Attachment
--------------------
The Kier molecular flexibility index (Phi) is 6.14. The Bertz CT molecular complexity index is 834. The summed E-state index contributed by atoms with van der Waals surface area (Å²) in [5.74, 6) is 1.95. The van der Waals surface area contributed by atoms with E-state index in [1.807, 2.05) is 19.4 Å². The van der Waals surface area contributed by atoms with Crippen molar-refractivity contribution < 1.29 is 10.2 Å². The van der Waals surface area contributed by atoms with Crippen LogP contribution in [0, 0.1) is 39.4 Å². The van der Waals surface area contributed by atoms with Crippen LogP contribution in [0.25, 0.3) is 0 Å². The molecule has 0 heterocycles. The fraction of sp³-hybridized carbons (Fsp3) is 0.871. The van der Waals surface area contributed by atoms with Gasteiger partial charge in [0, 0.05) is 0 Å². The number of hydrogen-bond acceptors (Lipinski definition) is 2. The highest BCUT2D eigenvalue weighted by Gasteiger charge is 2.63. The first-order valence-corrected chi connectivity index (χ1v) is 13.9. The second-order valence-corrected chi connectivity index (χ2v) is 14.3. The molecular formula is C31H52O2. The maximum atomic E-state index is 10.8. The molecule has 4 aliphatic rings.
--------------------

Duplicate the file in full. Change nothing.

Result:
The Kier molecular flexibility index (Phi) is 6.14. The Bertz CT molecular complexity index is 834. The summed E-state index contributed by atoms with van der Waals surface area (Å²) in [5.74, 6) is 1.95. The van der Waals surface area contributed by atoms with E-state index in [1.807, 2.05) is 19.4 Å². The van der Waals surface area contributed by atoms with Crippen molar-refractivity contribution < 1.29 is 10.2 Å². The van der Waals surface area contributed by atoms with Crippen LogP contribution in [0, 0.1) is 39.4 Å². The van der Waals surface area contributed by atoms with Crippen LogP contribution in [0.25, 0.3) is 0 Å². The molecule has 0 heterocycles. The fraction of sp³-hybridized carbons (Fsp3) is 0.871. The van der Waals surface area contributed by atoms with Gasteiger partial charge in [0, 0.05) is 0 Å². The number of hydrogen-bond acceptors (Lipinski definition) is 2. The highest BCUT2D eigenvalue weighted by Gasteiger charge is 2.63. The first-order valence-corrected chi connectivity index (χ1v) is 13.9. The second-order valence-corrected chi connectivity index (χ2v) is 14.3. The molecular formula is C31H52O2. The maximum atomic E-state index is 10.8. The molecule has 4 aliphatic rings.